First, he forgave his captors. He had been captured by pirates and more than likely sold into slavery from which he escaped. Yet, like Paul's Macedonian call, the Irish called to Patrick in a dream to return to Eire. Folks, he did. He returned to the very people that had captured him…

Newest Book

March has not been good for my writing. Part of the reason has simply been that I have had too much work to do and not enough information to pursue. The story ideas that I have just don't seem to come together like they should. However, having multiple ideas started is a good thing since I can sometimes pick up one storyline and use that for a novel.

After trying to write three different novels this month, two historical, one fairly contemporary, I came to the conclusion that the research that I needed to do was more than I was able to accomplish. Also, considering the fact that I have little storyline to fight towards, I found myself wallowing in confusion and frustration.

Yet, there is hope. After being in Lancaster County PA last week, I decided to follow with another book idea: historical fiction based in Early American history. In this case, the series begins in 1768 and will proceed for a little while. I haven't quite decided when it will end. Set in Lancaster PA, the …

March Book Review

The Poor will be Glad. I have been studying micro-finance: how the church should respond, what is micro-finance, how can it be utilized both here in the United States and abroad. This month's book review (which was not posted earlier due to traveling and book signing) is posted now.

HOPE International is a micro-financing group based in Lancaster PA. Mom and I had the opportunity to visit the headquarters and go through their Pathways out of Poverty exhibit which explains about poverty around the world and how the Church can give those in need a hand up. The book, The Poor will be Glad is co-written by Phil Smith and HOPE's president and CEO, Peter Greer.

I had read the book before going down to Lancaster since my library system had the book. Before leaving, I gave the book to my dad to read since I felt that it was imperative for him to read it as well. The book in the photograph is my copy that I purchased at HOPE.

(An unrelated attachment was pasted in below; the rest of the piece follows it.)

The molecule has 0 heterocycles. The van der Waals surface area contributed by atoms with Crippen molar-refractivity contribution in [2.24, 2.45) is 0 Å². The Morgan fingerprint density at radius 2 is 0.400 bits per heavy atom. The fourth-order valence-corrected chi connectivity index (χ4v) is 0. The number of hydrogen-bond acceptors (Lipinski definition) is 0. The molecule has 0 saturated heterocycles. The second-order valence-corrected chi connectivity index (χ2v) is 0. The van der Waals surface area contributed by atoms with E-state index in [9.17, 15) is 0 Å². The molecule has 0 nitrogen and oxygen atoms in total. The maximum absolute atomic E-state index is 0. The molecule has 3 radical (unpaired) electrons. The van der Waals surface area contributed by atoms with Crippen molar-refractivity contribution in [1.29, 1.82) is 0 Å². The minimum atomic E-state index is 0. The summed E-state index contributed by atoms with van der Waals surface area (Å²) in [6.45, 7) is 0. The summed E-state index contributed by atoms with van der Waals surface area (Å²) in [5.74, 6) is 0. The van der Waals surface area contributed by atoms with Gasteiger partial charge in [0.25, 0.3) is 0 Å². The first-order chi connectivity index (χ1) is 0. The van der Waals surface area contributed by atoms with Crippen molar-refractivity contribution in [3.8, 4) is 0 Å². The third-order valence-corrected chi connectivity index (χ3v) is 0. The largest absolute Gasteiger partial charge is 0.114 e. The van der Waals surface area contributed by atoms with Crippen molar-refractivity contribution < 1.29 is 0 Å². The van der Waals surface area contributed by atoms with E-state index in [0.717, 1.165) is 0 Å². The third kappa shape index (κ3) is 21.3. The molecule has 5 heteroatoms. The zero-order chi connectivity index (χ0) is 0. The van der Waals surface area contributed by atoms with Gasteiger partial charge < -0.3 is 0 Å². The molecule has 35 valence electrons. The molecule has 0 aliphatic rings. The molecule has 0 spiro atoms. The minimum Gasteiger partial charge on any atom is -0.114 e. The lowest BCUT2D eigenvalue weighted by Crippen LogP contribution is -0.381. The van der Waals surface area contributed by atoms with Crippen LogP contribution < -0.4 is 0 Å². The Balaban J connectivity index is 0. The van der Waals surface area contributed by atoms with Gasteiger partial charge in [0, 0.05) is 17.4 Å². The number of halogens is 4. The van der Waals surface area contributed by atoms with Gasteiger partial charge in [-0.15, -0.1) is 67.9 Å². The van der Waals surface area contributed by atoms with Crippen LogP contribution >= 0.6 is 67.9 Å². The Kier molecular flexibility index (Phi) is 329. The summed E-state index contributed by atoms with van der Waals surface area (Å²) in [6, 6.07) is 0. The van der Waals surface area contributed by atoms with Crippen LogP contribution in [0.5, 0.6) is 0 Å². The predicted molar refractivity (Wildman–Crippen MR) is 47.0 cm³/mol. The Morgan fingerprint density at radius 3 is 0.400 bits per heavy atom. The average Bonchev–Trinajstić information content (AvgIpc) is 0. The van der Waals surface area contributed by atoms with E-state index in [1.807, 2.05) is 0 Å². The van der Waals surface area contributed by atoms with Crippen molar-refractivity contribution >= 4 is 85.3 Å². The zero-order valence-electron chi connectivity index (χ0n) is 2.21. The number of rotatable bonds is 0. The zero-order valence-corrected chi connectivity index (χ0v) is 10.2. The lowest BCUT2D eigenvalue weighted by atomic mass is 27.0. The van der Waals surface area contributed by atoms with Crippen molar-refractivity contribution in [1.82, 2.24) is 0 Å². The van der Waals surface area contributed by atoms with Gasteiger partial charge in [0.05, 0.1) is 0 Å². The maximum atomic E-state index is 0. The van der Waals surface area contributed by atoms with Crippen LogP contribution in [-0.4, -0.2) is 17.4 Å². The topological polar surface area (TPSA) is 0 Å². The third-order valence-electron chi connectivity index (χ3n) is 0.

Another resource is When Helping Hurts by Steve Corbett and…

There and Back Again


Left the house on Monday morning, and now finally back home to WNY Thursday afternoon.

As I posted on Saturday, I had a talk/book signing down in Owings Mills MD at Liberty Christian School. Enjoyed the trip, and the time talking with the girls about Azure Maris, pursuing God and following His dreams for our lives. It was a great time.

Stopped off at a place called Labadie Looms where I managed to find a book about rep weaving in French! Now, to practice my French skills! Also stopped at a place called HOPE International. HOPE is a mirco financing group that works in developing countries giving people a hand up not a hand out. Being an author and artist, I have my small business, and I am thrilled to see a group of fellow believers using this means to show Christ's love to His creation through these means.

Mom and I were able to catch up with friends and some family while we were down in Lancaster as well. Thankfully for us, the storm came through as rain, not snow. A hu…

The Little Purple Iris

A couple weeks back I mentioned that I was working on a bag based upon the purple iris in my front yard. The flower in question:

 For my trip down to Lancaster, PA, this week, I wanted something small to carry the essentials: wallet, phone, coin purse, journal and a little notebook. My current purse works well, but it's rather large since it's big enough to put a standard 8.5 x 11 folder inside. Therefore, I decided to take my purple iris items and threw together the little purse :

The overall bag is only about 11 inches wide, two inches depth, and eight inches tall. As mentioned earlier, I used two shades of purple for the bag's warp (12.5 dpi), and set it up in a rep weave pattern. The weft was a black and purple plaid material that I had cut into 1/2 inch strips alternated with the lighter purple warp.
For the bag's handle and sides, I used one continuous length of material. The band was woven on my inkle loom with black, purple and sea green for the warp. This bag…

Upcoming Events

Monday begins a busy week for me as I have two appearances for my book, and will be traveling down to Lancaster PA to do some research and other items as well.


Tuesday, March 5, 2013 Open House at Liberty Christian School Owings Mills MD
 I'll be speaking to 5th - 8th grade girls about Azure Maris. The event runs from 7 - 8:30 PM. If you're in the area, I hope you can come by and visit.


Saturday, March 9, 2013 Benders Christian Bookstore Williamsville NY
I will have a book signing from 11AM - 2PM.

I hope to see some of you at these events.